Discussion in '35mm Cameras and Accessories' started by Mike Kennedy, Jan 31, 2006.
Anyone familiar with the Master II cine light meter? Good, bad, or ugly?
Cine? Don't know about Cine. I've got a Master II someplace. It's about 60 years old. Uses Weston film speeds not ASA.
Depends on why you want it. To use? If it works then it works no worse then when it was built. It's a wide area reflective meter. With all the issues that means. It's battery free. I wouldn't pay a lot of money for a user. OTOH they are nice meters. Learn to use it and it'll be no worse then a similar modern meter.
FWIW, I've also heard that the sensors in the old Westons degrade over time (i.e. produce less current for a given light level). Thus, older meters of that type may not work at all, or the readings may need to be "adjusted".
I have one. It is intended for motion pictures. Never used it in a photographic application, though. It is a nice unit.
I shoot with one myself. If you google the manual, you'll get the necessary conversions for shutter speed. Doubling fps will get you in the ballpark.
It was a superb meter in its day. Ansel Adams used the still version. I got lucky and mine's still reasonably accurate.
It's also useless in low light. Don't expect to shoot below 1/60 at f2 or so with this. And test against a known-good meter to be sure yours works.
I have the still version (with the Invercone attachment). It's makes a good back up meter IF you remember these three things:
Good - No batteries
Bad - Calibrated in Weston speeds, not ISO
Ugly - Pretty much useless in low light
I also have the still version, Bob. But I have never seen an Invercone except on the web.
Good - No batteries - I agree. Battery independence is wonderful. And they have no memory like CdS meters have.
Bad - Weston speeds - Maybe not a big problem. Multiply ISO by 0.8. Shooting 400? Set the meter to 400 x .8 = 320. Here is where I got that information:
One may discover by comparing readings with a gray card and a known good meter that the difference is a little more. Whatever it is, just remember the multiplier needed to get from ISO down to Weston. It was 0.8 for my meter, but may be 0.6 for someone else's meter. Once that multiplier is known, it seems reasonable that it should work for converting any ISO to its equivalent Weston speed for the meter in question.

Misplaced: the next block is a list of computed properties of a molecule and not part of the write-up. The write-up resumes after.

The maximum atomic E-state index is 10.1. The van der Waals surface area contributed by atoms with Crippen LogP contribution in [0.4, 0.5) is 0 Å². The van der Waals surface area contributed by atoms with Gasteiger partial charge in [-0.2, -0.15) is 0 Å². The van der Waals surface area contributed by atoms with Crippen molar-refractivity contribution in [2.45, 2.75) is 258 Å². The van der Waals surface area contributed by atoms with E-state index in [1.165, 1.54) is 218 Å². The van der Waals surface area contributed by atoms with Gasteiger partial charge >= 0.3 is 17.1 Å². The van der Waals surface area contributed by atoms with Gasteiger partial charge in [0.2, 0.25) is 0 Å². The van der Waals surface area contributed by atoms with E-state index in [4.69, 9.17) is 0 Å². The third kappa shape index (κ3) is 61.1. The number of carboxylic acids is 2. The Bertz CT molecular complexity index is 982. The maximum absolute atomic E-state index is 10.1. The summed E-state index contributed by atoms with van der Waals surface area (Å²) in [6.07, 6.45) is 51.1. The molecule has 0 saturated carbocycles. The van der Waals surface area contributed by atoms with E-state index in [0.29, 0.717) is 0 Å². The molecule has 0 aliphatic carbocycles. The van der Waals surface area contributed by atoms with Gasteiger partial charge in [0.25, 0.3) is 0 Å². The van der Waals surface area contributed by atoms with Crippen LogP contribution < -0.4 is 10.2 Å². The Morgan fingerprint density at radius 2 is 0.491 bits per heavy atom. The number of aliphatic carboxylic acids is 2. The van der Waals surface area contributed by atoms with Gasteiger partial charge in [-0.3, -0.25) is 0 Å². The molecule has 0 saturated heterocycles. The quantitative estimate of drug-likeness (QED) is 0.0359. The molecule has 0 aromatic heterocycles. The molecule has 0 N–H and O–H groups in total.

I read that Edward Weston came up with his own ratings because he felt the film manufacturers were cheating, by over-rating their films' sensitivity. The article said that the Weston numbers were 1/3 stop slower than the inflated ASA numbers manufacturers claimed.
FWIW, newer Weston meters are now calibrated the same as ASA/ISO. Brand spanking new ones can still be bought in England. But they are very expensive, over 200 Euros.
Ugly - Pretty much useless in low light. - I agree, but there is a free 5X light amplifier, so to speak. A 90% reflectance sheet of paper, or the white side of a gray card. That gives about 2-1/4 stops of additional sensitivity in low light (5X).
For example, if the meter's report from the white card says shoot f/2 at 1/20th, then change that to 5/20th, which is 1/4th second.
Weston light meters can be serviced by http://www.megatron.co.uk/ in the UK. I had the selenium cell replaced in my Weston Master IV by them. Works perfect now. I believe they still manufactures the Euro-MASTER II, which is more or less the same as a Master V.
Weston speed ratings are pretty old. Older then ISO. Older then ASA to I think. If you only use the meter then it's a non-issue. Just do all your tests with the meter.
I've been using a Master II (non-Cine) for decades as my main off-camera meter. Every few years I get my SLRs CLA'd and compare the meters. My Weston and my SLRs' meters are all within a stop of each other! Not bad for stuff I bought almost forty years ago.
I own a Weston Master 5 (newer than yours I know) and have found it to be an exceptionally reliable bit of kit. I purchased mine secondhand from the original owner and although it has never been checked or repaired it still works as well as the day it rolled off the production line.
I know that compared to some of todays modern meters at £300 a pop my little WM is kinda basic but I wouldn't change it for the world.
The Master series use selenium cells, I'm told they're sensitive to damp. I have a Master III and I try to keep it in a dry environment or (barring that) in a warm pocket. They work, they're relatively inexpensive, and they're pretty!
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